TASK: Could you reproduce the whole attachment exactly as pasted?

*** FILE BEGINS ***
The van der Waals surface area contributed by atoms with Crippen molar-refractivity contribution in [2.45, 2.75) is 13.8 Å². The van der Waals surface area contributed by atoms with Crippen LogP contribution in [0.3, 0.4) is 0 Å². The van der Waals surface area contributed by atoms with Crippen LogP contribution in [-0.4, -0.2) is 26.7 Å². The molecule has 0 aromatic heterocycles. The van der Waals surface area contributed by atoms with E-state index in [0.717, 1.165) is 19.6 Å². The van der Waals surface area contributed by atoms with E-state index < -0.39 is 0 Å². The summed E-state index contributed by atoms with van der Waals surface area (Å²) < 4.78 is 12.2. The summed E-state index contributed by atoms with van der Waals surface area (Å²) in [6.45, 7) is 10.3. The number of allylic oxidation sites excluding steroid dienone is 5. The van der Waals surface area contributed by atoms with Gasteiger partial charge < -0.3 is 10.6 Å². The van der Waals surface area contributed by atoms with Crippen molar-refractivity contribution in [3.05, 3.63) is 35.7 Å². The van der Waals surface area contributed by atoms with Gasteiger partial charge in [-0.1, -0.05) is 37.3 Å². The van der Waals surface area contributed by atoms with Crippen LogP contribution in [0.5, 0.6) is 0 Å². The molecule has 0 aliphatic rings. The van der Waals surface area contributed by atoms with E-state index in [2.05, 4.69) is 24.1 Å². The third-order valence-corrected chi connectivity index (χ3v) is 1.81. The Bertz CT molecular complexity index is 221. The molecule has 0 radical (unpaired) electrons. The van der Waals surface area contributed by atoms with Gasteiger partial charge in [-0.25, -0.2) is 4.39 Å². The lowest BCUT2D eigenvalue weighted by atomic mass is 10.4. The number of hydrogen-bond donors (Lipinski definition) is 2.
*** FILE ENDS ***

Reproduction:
The van der Waals surface area contributed by atoms with Crippen molar-refractivity contribution in [2.45, 2.75) is 13.8 Å². The van der Waals surface area contributed by atoms with Crippen LogP contribution in [0.3, 0.4) is 0 Å². The van der Waals surface area contributed by atoms with Crippen LogP contribution in [-0.4, -0.2) is 26.7 Å². The molecule has 0 aromatic heterocycles. The van der Waals surface area contributed by atoms with E-state index in [0.717, 1.165) is 19.6 Å². The van der Waals surface area contributed by atoms with E-state index < -0.39 is 0 Å². The summed E-state index contributed by atoms with van der Waals surface area (Å²) < 4.78 is 12.2. The summed E-state index contributed by atoms with van der Waals surface area (Å²) in [6.45, 7) is 10.3. The number of allylic oxidation sites excluding steroid dienone is 5. The van der Waals surface area contributed by atoms with Gasteiger partial charge < -0.3 is 10.6 Å². The van der Waals surface area contributed by atoms with Crippen molar-refractivity contribution in [3.05, 3.63) is 35.7 Å². The van der Waals surface area contributed by atoms with Gasteiger partial charge in [-0.1, -0.05) is 37.3 Å². The van der Waals surface area contributed by atoms with Crippen LogP contribution in [0.5, 0.6) is 0 Å². The molecule has 0 aliphatic rings. The van der Waals surface area contributed by atoms with E-state index in [2.05, 4.69) is 24.1 Å². The third-order valence-corrected chi connectivity index (χ3v) is 1.81. The Bertz CT molecular complexity index is 221. The molecule has 0 radical (unpaired) electrons. The van der Waals surface area contributed by atoms with Gasteiger partial charge in [-0.25, -0.2) is 4.39 Å². The lowest BCUT2D eigenvalue weighted by atomic mass is 10.4. The number of hydrogen-bond donors (Lipinski definition) is 2.